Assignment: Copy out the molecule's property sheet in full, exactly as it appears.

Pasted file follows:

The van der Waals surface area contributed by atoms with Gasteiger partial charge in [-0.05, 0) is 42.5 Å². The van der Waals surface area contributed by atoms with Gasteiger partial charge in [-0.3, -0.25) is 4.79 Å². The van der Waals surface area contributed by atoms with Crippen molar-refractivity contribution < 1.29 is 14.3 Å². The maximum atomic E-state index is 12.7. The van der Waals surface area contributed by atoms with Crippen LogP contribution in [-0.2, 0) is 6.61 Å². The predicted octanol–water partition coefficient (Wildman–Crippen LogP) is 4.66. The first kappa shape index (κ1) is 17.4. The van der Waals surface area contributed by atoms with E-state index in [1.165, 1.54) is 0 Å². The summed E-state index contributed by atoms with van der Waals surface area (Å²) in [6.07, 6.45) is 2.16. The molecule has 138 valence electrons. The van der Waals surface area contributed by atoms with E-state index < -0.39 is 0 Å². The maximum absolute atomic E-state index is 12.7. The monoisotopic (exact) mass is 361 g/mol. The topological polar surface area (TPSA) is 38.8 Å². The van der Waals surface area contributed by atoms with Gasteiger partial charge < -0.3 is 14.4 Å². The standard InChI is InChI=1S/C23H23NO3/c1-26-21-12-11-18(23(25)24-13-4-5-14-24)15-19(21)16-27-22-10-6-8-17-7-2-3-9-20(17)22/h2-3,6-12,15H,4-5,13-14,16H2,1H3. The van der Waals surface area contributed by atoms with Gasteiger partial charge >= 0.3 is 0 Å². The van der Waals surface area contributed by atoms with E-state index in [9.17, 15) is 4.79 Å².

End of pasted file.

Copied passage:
The van der Waals surface area contributed by atoms with Gasteiger partial charge in [-0.05, 0) is 42.5 Å². The van der Waals surface area contributed by atoms with Gasteiger partial charge in [-0.3, -0.25) is 4.79 Å². The van der Waals surface area contributed by atoms with Crippen molar-refractivity contribution < 1.29 is 14.3 Å². The maximum atomic E-state index is 12.7. The van der Waals surface area contributed by atoms with Crippen LogP contribution in [-0.2, 0) is 6.61 Å². The predicted octanol–water partition coefficient (Wildman–Crippen LogP) is 4.66. The first kappa shape index (κ1) is 17.4. The van der Waals surface area contributed by atoms with E-state index in [1.165, 1.54) is 0 Å². The summed E-state index contributed by atoms with van der Waals surface area (Å²) in [6.07, 6.45) is 2.16. The molecule has 138 valence electrons. The van der Waals surface area contributed by atoms with E-state index < -0.39 is 0 Å². The maximum absolute atomic E-state index is 12.7. The monoisotopic (exact) mass is 361 g/mol. The topological polar surface area (TPSA) is 38.8 Å². The van der Waals surface area contributed by atoms with Gasteiger partial charge < -0.3 is 14.4 Å². The standard InChI is InChI=1S/C23H23NO3/c1-26-21-12-11-18(23(25)24-13-4-5-14-24)15-19(21)16-27-22-10-6-8-17-7-2-3-9-20(17)22/h2-3,6-12,15H,4-5,13-14,16H2,1H3. The van der Waals surface area contributed by atoms with Gasteiger partial charge >= 0.3 is 0 Å². The van der Waals surface area contributed by atoms with E-state index in [9.17, 15) is 4.79 Å².